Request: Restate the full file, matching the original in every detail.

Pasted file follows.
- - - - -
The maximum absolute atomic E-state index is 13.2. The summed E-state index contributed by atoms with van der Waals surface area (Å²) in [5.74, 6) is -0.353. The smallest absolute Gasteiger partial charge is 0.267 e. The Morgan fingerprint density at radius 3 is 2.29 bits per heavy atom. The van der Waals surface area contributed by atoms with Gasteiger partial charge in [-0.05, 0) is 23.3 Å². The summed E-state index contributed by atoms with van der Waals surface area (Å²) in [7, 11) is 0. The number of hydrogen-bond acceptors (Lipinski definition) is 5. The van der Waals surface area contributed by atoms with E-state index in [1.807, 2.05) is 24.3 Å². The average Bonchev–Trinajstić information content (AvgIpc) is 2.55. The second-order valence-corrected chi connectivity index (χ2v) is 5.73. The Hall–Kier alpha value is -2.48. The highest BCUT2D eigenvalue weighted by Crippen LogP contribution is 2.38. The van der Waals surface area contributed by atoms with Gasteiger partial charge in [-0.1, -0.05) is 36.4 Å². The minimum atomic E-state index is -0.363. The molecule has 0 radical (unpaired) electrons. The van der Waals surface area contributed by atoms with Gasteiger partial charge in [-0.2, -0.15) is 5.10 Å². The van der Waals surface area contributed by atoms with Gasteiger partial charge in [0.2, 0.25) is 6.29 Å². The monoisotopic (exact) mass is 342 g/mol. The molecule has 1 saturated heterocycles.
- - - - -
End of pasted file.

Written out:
The maximum absolute atomic E-state index is 13.2. The summed E-state index contributed by atoms with van der Waals surface area (Å²) in [5.74, 6) is -0.353. The smallest absolute Gasteiger partial charge is 0.267 e. The Morgan fingerprint density at radius 3 is 2.29 bits per heavy atom. The van der Waals surface area contributed by atoms with Gasteiger partial charge in [-0.05, 0) is 23.3 Å². The summed E-state index contributed by atoms with van der Waals surface area (Å²) in [7, 11) is 0. The number of hydrogen-bond acceptors (Lipinski definition) is 5. The van der Waals surface area contributed by atoms with E-state index in [1.807, 2.05) is 24.3 Å². The average Bonchev–Trinajstić information content (AvgIpc) is 2.55. The second-order valence-corrected chi connectivity index (χ2v) is 5.73. The Hall–Kier alpha value is -2.48. The highest BCUT2D eigenvalue weighted by Crippen LogP contribution is 2.38. The van der Waals surface area contributed by atoms with Gasteiger partial charge in [-0.1, -0.05) is 36.4 Å². The minimum atomic E-state index is -0.363. The molecule has 0 radical (unpaired) electrons. The van der Waals surface area contributed by atoms with Gasteiger partial charge in [-0.2, -0.15) is 5.10 Å². The van der Waals surface area contributed by atoms with Gasteiger partial charge in [0.2, 0.25) is 6.29 Å². The monoisotopic (exact) mass is 342 g/mol. The molecule has 1 saturated heterocycles.